There’s a reason why older people are more easily distracted
A new study led by the University of Southern California has found that older adults are more likely to get distracted while experiencing stress and other powerful emotions. Senior adults placed in a stressful situation were found to lose focus due to irrelevant information much more often than young adults.
The researchers found the lack of concentration among older adults to be linked to a tiny region of the brain stem, the locus coeruleus, which connects to many parts of the brain and boosts focus during times of panic or stress. The results of the study suggest that this region loses its power to support attentiveness with age.
“Trying hard to complete a task increases emotional arousal, so when younger adults try hard, this should increase their ability to ignore distracting information,” said Mather. “But for older adults, trying hard may make both what they are trying to focus on and other information stand out more.”
The research was designed to investigate how locus coeruleus function changes during aging and Alzheimer’s disease. The locus coeruleus appears to be one of the earliest sites of tau pathology, which is linked to neurodegenerative disorders such as Alzheimer’s disease.
“Initial signs of this pathology are evident in the locus coeruleus in most people by age 30,” said Mather. “Thus, it is critical to better understand how locus coeruleus function changes as we age.”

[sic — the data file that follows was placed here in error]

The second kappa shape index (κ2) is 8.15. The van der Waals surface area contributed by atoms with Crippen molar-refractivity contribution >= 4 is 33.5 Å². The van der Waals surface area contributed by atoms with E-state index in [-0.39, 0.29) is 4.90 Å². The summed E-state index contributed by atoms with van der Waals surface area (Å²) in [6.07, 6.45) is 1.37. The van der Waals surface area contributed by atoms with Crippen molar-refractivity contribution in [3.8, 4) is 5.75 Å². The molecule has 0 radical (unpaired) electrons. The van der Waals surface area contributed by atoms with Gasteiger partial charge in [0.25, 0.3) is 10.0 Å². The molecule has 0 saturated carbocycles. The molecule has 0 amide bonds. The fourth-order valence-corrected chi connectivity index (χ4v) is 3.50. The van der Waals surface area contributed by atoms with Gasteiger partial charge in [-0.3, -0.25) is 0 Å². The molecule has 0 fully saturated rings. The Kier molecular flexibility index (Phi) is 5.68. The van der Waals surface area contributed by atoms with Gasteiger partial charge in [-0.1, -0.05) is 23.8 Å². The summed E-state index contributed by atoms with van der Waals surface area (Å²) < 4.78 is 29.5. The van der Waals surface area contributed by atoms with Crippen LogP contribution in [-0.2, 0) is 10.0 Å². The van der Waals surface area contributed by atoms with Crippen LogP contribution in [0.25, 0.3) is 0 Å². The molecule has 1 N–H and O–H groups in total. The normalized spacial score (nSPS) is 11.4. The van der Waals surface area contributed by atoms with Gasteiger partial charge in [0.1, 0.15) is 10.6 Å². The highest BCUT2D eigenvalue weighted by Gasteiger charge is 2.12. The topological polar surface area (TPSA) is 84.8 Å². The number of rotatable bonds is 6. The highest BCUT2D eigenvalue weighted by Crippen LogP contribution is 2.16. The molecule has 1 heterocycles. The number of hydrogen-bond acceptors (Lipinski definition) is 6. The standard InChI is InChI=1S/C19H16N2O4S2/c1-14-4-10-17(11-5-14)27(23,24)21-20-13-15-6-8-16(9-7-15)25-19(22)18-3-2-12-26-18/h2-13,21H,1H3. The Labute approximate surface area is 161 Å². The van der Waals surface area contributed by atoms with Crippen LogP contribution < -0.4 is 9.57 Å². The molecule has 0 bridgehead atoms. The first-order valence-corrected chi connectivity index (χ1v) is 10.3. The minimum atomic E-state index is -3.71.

Using brain scans and measurements of pupil dilation, the experts recorded locus coeruleus activity in 28 younger adults and 24 older adults.
The participants were shown pairs of images featuring buildings and objects in which one of the images was clear and highlighted, while the other was faint. The subjects were asked to report which picture was highlighted in each pair.
The trials started off with sounds which indicated whether or not the individuals may receive an electric shock at the end of the test. Participants showed greater pupil dilation and sweat during trials when they might get a shock, indicating greater physiological arousal.
Younger adults who were anticipating a shock showed amplified activity in response to the clear images and showed decreased activity when they saw faint images. Regions of the brain that control what is focused on and what is ignored had unobstructed pathways linked to the locus coeruleus, enabling the young participants to ignore irrelevant information.
On the other hand, the connection between these critical regions was interrupted across the older adults when they were anticipating a shock, as signals from the locus coeruleus were no longer receiving a response. The older adults also showed heightened activity associated with pictures that were both clear and faint, demonstrating that they were less able to be selective under emotional stress.
“Deciphering exactly how these changes in the brain occur as we age could one day help us uncover how to protect the brain from cognitive decline and loss of function,” said Mather.
An estimated 5.7 million Americans suffer from Alzheimer’s disease, which is the sixth-leading cause of death in the country.
The study is published in the journal Nature Human Behavior.